Thanks to sophisticated online and phone-based support for businesses, like Zappos, Southwest Airlines, and Amazon, students today are accustomed to robust support centers that answer any question at any time of day. Along the same lines, thanks to learning platforms like Udemy and Coursera, students are used to seeing sophisticated online courses produced by well-equipped teams designed to maintain high production values. Following are strategies to help you manage everyone’s expectations about your online course.
Make Yourself Available, but Not Always Available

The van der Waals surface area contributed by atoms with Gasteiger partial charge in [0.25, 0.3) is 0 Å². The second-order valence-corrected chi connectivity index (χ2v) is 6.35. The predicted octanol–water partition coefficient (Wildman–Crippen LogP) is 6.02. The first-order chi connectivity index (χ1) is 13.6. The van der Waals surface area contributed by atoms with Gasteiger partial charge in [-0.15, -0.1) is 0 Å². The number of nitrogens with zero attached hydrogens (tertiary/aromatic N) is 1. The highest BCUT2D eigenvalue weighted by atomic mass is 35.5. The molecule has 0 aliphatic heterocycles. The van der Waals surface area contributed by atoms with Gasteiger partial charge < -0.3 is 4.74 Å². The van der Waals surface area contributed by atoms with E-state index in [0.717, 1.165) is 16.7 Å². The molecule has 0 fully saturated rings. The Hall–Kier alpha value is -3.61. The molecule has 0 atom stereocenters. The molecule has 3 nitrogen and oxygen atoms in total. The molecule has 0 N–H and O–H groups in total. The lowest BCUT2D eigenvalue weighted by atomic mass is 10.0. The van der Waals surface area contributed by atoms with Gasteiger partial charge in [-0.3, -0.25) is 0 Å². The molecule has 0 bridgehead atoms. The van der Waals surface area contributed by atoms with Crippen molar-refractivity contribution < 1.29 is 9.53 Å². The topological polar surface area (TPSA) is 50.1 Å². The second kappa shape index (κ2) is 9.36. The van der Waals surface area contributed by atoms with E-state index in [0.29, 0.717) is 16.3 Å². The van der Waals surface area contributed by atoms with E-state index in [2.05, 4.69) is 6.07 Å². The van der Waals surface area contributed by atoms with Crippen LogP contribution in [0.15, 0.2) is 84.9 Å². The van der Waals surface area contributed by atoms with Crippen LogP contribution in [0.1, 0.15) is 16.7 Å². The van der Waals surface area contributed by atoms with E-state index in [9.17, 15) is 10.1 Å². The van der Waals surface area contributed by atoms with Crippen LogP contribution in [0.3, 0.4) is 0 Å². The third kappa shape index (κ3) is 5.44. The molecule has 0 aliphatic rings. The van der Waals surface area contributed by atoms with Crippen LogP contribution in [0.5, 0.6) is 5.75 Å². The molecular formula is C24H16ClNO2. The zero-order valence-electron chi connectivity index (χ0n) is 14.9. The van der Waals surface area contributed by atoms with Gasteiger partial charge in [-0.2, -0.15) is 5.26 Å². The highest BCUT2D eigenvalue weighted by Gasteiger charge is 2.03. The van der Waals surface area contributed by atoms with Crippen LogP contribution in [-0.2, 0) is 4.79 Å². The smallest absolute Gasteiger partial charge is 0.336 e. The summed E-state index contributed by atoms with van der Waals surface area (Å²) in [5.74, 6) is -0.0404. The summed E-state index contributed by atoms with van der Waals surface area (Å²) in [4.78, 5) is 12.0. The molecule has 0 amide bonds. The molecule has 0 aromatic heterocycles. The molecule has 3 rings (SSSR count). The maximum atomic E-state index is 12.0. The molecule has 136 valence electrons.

Whether it’s the only time they can get to it or it’s the time of day when they think of it, online student activity increases dramatically from the late afternoon until after midnight. In an era of services that operate 24 hours a day, 7 days a week, everyone seems to expect to receive assistance as soon as it is requested. If you are looking over credit card statements late at night and find a discrepancy, you likely expect to be able to call the card company and get someone who can assist you, even at 2:00 a.m. If you decide to take a vacation and want to buy an airplane ticket at midnight, you would expect to be able to call the airline and get help at that time. The same is true for students in our online courses. Students often expect immediate replies to their discussion forum and email questions. It is not that students feel entitled or impatient, but instead, it is often simply that the world they live in provides airplane tickets and customer service desks on-demand and 24 hours per day. Unfortunately, answering student email messages as soon as they arrive at all hours of the day is neither reasonable nor efficient. Unlike airlines and credit card companies, we do not have phone banks of individuals to respond to queries. Best practice in online teaching is to pick specific blocks of time when you are going to answer students’ questions (Bregman, 2012) and let students know when that will be.